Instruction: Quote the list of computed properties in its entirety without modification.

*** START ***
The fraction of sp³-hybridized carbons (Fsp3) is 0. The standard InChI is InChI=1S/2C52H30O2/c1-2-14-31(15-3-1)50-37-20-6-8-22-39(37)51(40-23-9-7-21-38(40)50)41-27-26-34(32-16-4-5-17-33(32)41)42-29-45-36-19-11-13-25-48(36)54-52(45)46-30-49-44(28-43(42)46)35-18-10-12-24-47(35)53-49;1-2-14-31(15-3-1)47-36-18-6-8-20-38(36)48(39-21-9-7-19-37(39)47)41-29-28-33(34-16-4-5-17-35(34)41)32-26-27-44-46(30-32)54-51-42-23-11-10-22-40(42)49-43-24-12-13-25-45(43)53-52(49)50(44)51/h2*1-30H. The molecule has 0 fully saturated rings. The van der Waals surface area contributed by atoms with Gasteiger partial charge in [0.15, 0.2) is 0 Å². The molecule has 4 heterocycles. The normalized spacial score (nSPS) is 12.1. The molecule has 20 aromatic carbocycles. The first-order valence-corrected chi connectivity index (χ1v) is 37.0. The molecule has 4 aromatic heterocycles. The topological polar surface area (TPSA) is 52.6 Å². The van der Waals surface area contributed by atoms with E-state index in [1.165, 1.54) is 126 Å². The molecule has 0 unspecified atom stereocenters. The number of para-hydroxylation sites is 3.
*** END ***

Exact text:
The fraction of sp³-hybridized carbons (Fsp3) is 0. The standard InChI is InChI=1S/2C52H30O2/c1-2-14-31(15-3-1)50-37-20-6-8-22-39(37)51(40-23-9-7-21-38(40)50)41-27-26-34(32-16-4-5-17-33(32)41)42-29-45-36-19-11-13-25-48(36)54-52(45)46-30-49-44(28-43(42)46)35-18-10-12-24-47(35)53-49;1-2-14-31(15-3-1)47-36-18-6-8-20-38(36)48(39-21-9-7-19-37(39)47)41-29-28-33(34-16-4-5-17-35(34)41)32-26-27-44-46(30-32)54-51-42-23-11-10-22-40(42)49-43-24-12-13-25-45(43)53-52(49)50(44)51/h2*1-30H. The molecule has 0 fully saturated rings. The van der Waals surface area contributed by atoms with Gasteiger partial charge in [0.15, 0.2) is 0 Å². The molecule has 4 heterocycles. The normalized spacial score (nSPS) is 12.1. The molecule has 20 aromatic carbocycles. The first-order valence-corrected chi connectivity index (χ1v) is 37.0. The molecule has 4 aromatic heterocycles. The topological polar surface area (TPSA) is 52.6 Å². The van der Waals surface area contributed by atoms with E-state index in [1.165, 1.54) is 126 Å². The molecule has 0 unspecified atom stereocenters. The number of para-hydroxylation sites is 3.